The Fox MIS Department’s Community site continues to grow stronger and now has more than 825 active e-portfolios; 1,845 unique blogs; and 3,402 registered members among students, faculty, staff and alumni.
The site is managed from the MIS community platform, a set of software tools and templates based on WordPress and BuddyPress that promote social education by enabling connections, community building and content management.
“Every member – student, faculty, staff and alumni – is a socially connected content generator and manager,” said David Schuff, Fox’s director of innovation in learning technologies and an associate professor of MIS. “The success of these initiatives requires changes in thinking among faculty, staff and students, as they must diverge from their traditional roles and see themselves as ‘co-creators’ of content.”
Assistant Professor Steven L. Johnson maintains a blog on the Community site that features news and videos, a link to his Twitter profile, and a listing of current and past MIS courses he teaches.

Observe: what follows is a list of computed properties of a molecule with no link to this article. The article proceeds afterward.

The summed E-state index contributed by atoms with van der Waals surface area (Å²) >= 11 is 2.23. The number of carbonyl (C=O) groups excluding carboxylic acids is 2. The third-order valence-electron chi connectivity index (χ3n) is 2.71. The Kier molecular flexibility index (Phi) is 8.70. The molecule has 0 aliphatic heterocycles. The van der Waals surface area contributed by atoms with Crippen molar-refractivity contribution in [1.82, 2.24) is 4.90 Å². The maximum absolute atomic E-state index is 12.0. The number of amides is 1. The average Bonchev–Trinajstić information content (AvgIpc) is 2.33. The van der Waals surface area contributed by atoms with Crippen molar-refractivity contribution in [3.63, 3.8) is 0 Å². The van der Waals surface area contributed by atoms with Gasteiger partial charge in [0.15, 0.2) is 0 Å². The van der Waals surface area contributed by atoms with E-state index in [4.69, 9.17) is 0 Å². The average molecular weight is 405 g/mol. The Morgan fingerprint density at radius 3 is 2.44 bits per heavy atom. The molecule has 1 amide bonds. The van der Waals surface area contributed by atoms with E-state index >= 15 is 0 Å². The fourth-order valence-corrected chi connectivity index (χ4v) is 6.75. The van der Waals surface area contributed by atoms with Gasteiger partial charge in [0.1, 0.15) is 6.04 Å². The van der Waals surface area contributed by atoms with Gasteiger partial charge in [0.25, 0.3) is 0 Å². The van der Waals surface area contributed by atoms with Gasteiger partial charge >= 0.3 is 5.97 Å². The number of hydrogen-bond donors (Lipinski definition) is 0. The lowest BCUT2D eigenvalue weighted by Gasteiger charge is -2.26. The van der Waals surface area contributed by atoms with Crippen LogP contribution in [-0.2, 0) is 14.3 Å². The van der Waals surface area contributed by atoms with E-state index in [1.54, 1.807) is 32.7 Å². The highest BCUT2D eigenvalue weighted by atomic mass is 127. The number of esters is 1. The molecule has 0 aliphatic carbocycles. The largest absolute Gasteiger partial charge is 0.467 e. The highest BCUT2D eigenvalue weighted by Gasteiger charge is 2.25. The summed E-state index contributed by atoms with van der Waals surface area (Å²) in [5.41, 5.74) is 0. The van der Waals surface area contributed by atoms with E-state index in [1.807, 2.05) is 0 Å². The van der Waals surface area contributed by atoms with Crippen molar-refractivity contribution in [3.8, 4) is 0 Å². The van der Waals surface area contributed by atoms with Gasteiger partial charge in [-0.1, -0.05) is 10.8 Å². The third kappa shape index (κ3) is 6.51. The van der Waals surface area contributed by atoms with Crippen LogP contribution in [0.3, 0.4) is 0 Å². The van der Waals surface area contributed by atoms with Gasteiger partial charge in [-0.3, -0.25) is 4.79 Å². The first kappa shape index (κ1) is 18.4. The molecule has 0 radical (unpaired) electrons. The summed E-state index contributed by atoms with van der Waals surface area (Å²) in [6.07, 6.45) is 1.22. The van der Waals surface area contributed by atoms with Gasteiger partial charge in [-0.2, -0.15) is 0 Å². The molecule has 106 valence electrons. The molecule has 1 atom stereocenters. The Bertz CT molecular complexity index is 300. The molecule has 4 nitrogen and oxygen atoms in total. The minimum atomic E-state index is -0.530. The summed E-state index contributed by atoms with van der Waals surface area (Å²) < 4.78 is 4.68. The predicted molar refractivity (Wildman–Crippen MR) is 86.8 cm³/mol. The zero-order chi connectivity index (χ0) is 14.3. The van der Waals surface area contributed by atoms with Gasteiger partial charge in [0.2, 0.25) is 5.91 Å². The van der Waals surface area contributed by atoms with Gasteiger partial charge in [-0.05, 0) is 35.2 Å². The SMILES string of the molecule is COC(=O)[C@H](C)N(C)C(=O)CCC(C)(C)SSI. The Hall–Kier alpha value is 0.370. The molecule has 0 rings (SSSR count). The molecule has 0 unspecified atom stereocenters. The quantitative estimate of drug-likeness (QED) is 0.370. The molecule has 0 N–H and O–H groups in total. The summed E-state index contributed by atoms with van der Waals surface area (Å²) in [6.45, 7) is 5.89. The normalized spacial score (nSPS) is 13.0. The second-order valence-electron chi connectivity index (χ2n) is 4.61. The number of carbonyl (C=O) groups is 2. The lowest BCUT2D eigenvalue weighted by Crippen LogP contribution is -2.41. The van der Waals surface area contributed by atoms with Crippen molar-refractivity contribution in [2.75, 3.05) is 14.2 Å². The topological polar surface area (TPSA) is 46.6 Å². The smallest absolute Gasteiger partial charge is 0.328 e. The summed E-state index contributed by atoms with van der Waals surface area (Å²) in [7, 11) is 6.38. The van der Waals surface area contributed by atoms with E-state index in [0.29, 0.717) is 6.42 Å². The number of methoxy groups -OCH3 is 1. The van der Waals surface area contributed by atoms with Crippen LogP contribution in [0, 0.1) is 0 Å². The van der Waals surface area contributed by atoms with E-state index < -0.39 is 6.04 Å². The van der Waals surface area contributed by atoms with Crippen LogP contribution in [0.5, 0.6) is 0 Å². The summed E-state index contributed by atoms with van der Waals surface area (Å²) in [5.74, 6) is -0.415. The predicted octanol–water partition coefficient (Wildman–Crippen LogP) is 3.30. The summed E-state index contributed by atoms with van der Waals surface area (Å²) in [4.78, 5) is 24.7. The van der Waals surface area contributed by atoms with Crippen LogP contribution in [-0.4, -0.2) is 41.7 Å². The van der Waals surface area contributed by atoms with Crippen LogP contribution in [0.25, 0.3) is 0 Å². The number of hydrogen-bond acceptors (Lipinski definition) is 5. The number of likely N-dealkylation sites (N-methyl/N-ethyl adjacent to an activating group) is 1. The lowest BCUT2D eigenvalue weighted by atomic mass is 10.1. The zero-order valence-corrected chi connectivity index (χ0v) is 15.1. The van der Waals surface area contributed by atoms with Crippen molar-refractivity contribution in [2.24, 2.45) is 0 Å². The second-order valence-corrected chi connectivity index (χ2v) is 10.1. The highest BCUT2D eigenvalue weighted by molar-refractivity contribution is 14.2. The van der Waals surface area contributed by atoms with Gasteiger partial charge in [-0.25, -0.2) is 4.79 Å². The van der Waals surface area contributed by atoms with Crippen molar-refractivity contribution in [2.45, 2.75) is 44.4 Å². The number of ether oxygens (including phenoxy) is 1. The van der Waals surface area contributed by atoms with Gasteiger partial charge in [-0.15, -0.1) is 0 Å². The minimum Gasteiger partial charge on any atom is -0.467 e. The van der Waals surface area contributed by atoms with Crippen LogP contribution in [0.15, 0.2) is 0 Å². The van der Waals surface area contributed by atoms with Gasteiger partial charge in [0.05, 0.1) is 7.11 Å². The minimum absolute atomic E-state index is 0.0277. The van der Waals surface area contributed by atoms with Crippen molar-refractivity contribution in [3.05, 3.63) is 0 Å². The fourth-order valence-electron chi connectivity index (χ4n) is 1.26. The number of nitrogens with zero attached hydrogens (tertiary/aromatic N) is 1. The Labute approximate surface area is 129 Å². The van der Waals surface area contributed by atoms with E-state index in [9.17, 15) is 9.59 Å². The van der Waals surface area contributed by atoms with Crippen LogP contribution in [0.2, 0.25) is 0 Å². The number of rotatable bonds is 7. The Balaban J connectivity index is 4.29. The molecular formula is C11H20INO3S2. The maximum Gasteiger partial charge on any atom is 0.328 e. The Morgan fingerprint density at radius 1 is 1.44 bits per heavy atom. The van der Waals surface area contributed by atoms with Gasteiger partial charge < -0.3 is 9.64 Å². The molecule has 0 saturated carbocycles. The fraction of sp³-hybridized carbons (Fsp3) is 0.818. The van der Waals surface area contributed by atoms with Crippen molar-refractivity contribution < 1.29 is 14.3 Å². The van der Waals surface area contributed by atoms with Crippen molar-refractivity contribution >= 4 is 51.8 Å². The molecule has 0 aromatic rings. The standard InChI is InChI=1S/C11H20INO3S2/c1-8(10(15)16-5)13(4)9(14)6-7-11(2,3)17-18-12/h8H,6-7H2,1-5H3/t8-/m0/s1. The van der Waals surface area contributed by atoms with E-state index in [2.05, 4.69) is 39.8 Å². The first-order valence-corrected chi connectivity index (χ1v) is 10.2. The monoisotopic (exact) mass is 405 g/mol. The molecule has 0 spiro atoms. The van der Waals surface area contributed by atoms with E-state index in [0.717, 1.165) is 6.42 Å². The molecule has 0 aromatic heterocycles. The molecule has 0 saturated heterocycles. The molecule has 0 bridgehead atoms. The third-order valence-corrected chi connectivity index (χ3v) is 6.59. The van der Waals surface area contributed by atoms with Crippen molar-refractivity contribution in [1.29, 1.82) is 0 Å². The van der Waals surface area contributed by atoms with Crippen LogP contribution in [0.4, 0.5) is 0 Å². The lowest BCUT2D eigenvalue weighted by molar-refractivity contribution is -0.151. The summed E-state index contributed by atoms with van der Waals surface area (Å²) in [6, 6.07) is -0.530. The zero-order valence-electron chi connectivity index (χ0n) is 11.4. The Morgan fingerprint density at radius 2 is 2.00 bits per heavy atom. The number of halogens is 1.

“The community site is an excellent platform for students to gain first-hand experience in creating, configuring and maintaining their own social media presence,” Johnson said. “It helps students transition from casual personal use to a professionally oriented online identity.”
Ann Taylor has been working hard to change its image of an outdated, mature, and stiff clothing brand to a more stylish approach. Originally coined “frumpy mom clothing” Ann Taylor now has targeted their image to a more fashion forward, young professional demographic. It seems they have succeeded by creating corporate attire that is both fresh and chic for the female millennial generation. Another indicator of success from Ann Taylor’s enhanced image: “Ann Taylor and Loft stores, 3rd quarter profit rose by 33 percent in November” according to The Wall Street Journal.
Ann Taylor has created a lookbook of students from different universities across the country featuring the retailers clothing. The students discuss where they are at now, where they would like to be, and the importance of creating and sustaining a professional image.
University of Kentucky student Tess is equally aware of the importance of dressing to impress.
She added: ‘Whether I decide on law school or graduate school presenting yourself in a polished manner is key when looking for a job or working with clients.’